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Blog
June 1, 2022

How to promote intersectionality and inclusion in the workplace

For many companies and communities around the world, the first quarter of 2022 was a period full of events sparking meaningful discussion, deep reflection, and joyful celebration, with wonderful dates in the diary such as International Women’s Day, LGBT History Month (UK), and the International Day for the Elimination of Racial Discrimination.

At Cutover, we feel excited by the strides forward we’ve made during the first portion of the year in our ongoing efforts to create the most inclusive company environment possible. Having globally-celebrated events in the calendar has made keeping up positive discussion and general ‘momentum’ so much easier to manage. During Q1, we harnessed this positive momentum and launched our first ever Employer Resource Group (ERG) - Cutover Pride. Our Pride ERG is united by the mission of encouraging our Cutover LGBTQ+ team members to bring their whole selves to work each day and to strive to promote a sense of allyship and general education around topics affecting LGBTQ+ communities globally. With the great energy surrounding our ERG’s creation, it felt fitting to host our first Cutover Pride event: a panel discussion around the topic of intersectionality, facilitated by ERG members.

Intersectionality is recognizing that everyone has their own unique experiences of oppression and discrimination. Whilst our panelists’ candid reflections on their personal journeys highlighted injustices and difficult paths they had each experienced in different ways, we left the discussion feeling positive about the future, all of us in real agreement that we’ve seen significant mindset shifts and increased positive action around inclusivity as a key topic over the last few decades.

Our panel was made up of a diverse group of Cutovians from different ethnic groups, sexual orientations, socio-economic backgrounds, and genders, and yet we heard an array of shared experiences that connected each person to one another. A common theme that dominated the discourse of our female panellists was a general lack of acknowledgement, and, in turn, respect, in professional environments. The outdated misconception that women shouldn’t dare to dream resonated with all. In particular, Dhosjan, our VP Finance, navigated a male-dominated industry with the feeling of not being taken as seriously as her peers, as if she was “not in the [boys] club”. Similarly, Eva, Director of Demand Generation and Francesca, Head of Talent, had both experienced feelings of being dismissed and undermined by male counterparts in multiple settings in their past lives.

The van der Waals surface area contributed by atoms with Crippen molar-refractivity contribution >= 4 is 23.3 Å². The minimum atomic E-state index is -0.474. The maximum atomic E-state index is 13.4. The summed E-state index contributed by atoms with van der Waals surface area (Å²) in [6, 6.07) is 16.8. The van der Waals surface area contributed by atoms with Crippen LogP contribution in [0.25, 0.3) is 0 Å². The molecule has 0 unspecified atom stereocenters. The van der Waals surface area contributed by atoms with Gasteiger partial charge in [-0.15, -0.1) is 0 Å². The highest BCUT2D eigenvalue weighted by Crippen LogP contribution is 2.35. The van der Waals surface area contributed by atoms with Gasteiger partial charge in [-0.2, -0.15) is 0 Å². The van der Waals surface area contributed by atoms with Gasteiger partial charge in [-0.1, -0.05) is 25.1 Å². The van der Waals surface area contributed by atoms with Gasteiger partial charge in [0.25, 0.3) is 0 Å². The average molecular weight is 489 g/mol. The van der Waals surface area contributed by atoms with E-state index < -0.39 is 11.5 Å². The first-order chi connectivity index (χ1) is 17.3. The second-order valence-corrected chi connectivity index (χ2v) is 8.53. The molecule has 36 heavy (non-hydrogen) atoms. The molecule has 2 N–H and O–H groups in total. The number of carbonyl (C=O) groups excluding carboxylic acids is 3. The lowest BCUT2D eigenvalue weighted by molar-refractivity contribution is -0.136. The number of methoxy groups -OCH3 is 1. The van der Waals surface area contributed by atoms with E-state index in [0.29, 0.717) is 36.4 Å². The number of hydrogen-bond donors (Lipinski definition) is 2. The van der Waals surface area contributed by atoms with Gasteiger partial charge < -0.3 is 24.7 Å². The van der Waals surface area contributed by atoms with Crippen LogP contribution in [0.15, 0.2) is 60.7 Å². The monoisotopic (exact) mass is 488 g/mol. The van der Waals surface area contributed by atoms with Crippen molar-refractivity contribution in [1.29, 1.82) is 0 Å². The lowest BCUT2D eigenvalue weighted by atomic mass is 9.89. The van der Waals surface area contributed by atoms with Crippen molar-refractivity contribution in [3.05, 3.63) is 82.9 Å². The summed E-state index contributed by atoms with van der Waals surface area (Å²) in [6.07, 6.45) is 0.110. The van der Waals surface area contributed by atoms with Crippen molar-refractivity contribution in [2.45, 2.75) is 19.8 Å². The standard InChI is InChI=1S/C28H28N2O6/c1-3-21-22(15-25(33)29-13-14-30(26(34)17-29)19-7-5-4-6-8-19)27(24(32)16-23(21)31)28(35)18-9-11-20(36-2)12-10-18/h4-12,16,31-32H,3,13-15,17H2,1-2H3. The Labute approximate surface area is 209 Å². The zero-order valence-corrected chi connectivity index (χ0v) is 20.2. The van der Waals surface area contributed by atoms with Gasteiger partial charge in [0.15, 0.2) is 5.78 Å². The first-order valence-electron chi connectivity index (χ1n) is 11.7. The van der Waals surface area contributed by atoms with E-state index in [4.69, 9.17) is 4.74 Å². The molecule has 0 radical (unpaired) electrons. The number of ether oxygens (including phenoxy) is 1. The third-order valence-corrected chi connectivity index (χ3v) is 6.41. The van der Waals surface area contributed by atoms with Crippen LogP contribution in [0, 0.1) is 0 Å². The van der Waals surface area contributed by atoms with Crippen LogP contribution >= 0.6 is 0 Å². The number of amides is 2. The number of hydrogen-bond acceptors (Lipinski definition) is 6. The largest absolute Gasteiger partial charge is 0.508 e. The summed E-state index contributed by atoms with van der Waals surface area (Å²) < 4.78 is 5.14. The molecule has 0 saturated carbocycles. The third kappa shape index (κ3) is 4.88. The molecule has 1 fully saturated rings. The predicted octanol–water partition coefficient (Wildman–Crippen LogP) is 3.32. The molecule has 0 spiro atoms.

Gladly, our panelists were all in agreement that the biases and barriers of the past have begun to break down. Kieran, our CTO, reminded us that there is some room for optimism and we’ve seen great change over the last decade alone. It was the general opinion of the panellists that greater acceptance of minority communities has led to a more empowered, ambitious workforce, with a firmer belief in their own potential. Where once it was the norm to bring only your professional self into the workplace, we are now encouraged and accepted as being many things in many settings. Now individualism - rather than conformity - is better celebrated and more visible than it once was, a fact which we felt to be particularly relevant for the LGBTQ+ community.

We saw an encouraging number of folks tuning in for this conversation (more than 65% of the company stayed for the duration of our hour-long session in the middle of a busy working day!), from departments across the company and representing myriad cultures, age groups, backgrounds, and geographies: clearly, this was a topic that resonates across boundaries. Kieran pointed out the role of technology in aiding and facilitating discussion, making information readily available at our fingertips. Francesca added that “people can change and learn”, and it is important to acknowledge that technology and the internet allow for education and learning to be more accessible on subjects that may once have been difficult to penetrate. Our panellists agreed that the emergence of technologies that make information and communication more accessible have played a key role in promoting the discussion around intersectionality and broader Equity, Diversity, and Inclusion topics. 

In saying this, we know that the work is never done and intersectionality will be relevant for generations to come. The panel made a number of interesting points about what we at Cutover would like to see more of moving forward and agreed that carrying on the conversation is vital, and as individuals, we need to get comfortable with being uncomfortable. Kieran brought up the importance of allyship in today's society, pressing that we all have a role to play in acknowledging when things aren't right. Dhosjan added that everybody (herself included), has unconscious biases, and that recognizing this fact will help us understand one another better, become more aware of our biases, and work together to break them down. 

Despite the continuous work that we all need to do to ensure the future is an inclusive and empowering place for everyone, at Cutover, we’re proud to be making strides towards ensuring that the future is bright. As Dhosjan put, “there’s beauty, there’s productivity, there’s talent, and there’s future in diversity”.

Learn more about creating inclusive workplaces from Stonewall.

Alaw Ellis
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